Several hours later, I receive a Hebrew SMS.
May God give you what you deserve. For playing with people’s livelihood. How disgusting.
There is no question who it is from. It’s from the same number that called me repeatedly after I cancelled the taxi.
I’m terrified. There’s now an Arab man with a grudge who has my phone number and knows where I live. A friend recommends that I file a police report because the text message was threatening. I choose to see it as an expression of frustration rather than a threat. In the climate of fear, perhaps I was not the only passenger that day who cancelled upon seeing the driver’s name. Maybe that is why he was available.
It takes many days until I start feeling safe again. In the meantime, I try to assuage my guilt. I contemplate convoluted ways of making reparation. I consider texting an apology to the number that is still on my phone. But fear is a wall in the way.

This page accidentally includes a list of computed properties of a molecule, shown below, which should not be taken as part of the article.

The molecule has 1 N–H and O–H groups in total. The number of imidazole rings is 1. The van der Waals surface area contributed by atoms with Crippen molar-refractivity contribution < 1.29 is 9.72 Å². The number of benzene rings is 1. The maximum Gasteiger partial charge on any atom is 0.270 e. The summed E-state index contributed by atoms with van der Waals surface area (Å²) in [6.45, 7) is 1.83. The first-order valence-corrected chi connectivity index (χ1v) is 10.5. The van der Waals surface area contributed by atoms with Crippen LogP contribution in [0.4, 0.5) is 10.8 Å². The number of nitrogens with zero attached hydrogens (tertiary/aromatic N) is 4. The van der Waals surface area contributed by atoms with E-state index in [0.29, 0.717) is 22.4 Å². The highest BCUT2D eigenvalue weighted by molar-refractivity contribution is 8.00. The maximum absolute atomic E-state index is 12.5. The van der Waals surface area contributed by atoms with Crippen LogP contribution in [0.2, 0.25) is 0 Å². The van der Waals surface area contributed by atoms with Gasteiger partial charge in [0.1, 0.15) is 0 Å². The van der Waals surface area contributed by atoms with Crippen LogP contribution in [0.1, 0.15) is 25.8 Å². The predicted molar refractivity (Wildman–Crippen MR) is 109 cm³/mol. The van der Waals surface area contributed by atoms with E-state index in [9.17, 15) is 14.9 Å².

Eventually I push the episode aside. But as the High Holidays approach, and I review my behavior toward others during the past year, the memory again surfaces. Questions of power and powerlessness, aggressors and victims, morality and self-preservation concern me, both on a personal and national level.
So this Yom Kippur, while engaged in my personal soul-searching, I will remember the day I stiffed a cab driver for no reason other than the fact that he was Other. I will remember how the events of the summer led me to deprive someone of his livelihood. I will think of the things, big and small, that we do as individuals and as nations when we act under the influence of trauma.
For the sin we have committed by acting callously.
For the sin we have committed by passing judgment.
For the sin we have committed by groundless hatred.
For the sin I have committed by race-based fear.
There’s actually a coda to this story, which may make you think about it differently. Once you’ve come to your conclusion about whether my actions were appropriate or an apology was in order, look for my comment that begins “Two and a half weeks after this piece was written” below or read the follow-up post “Texting across the Arab-Jewish divide.”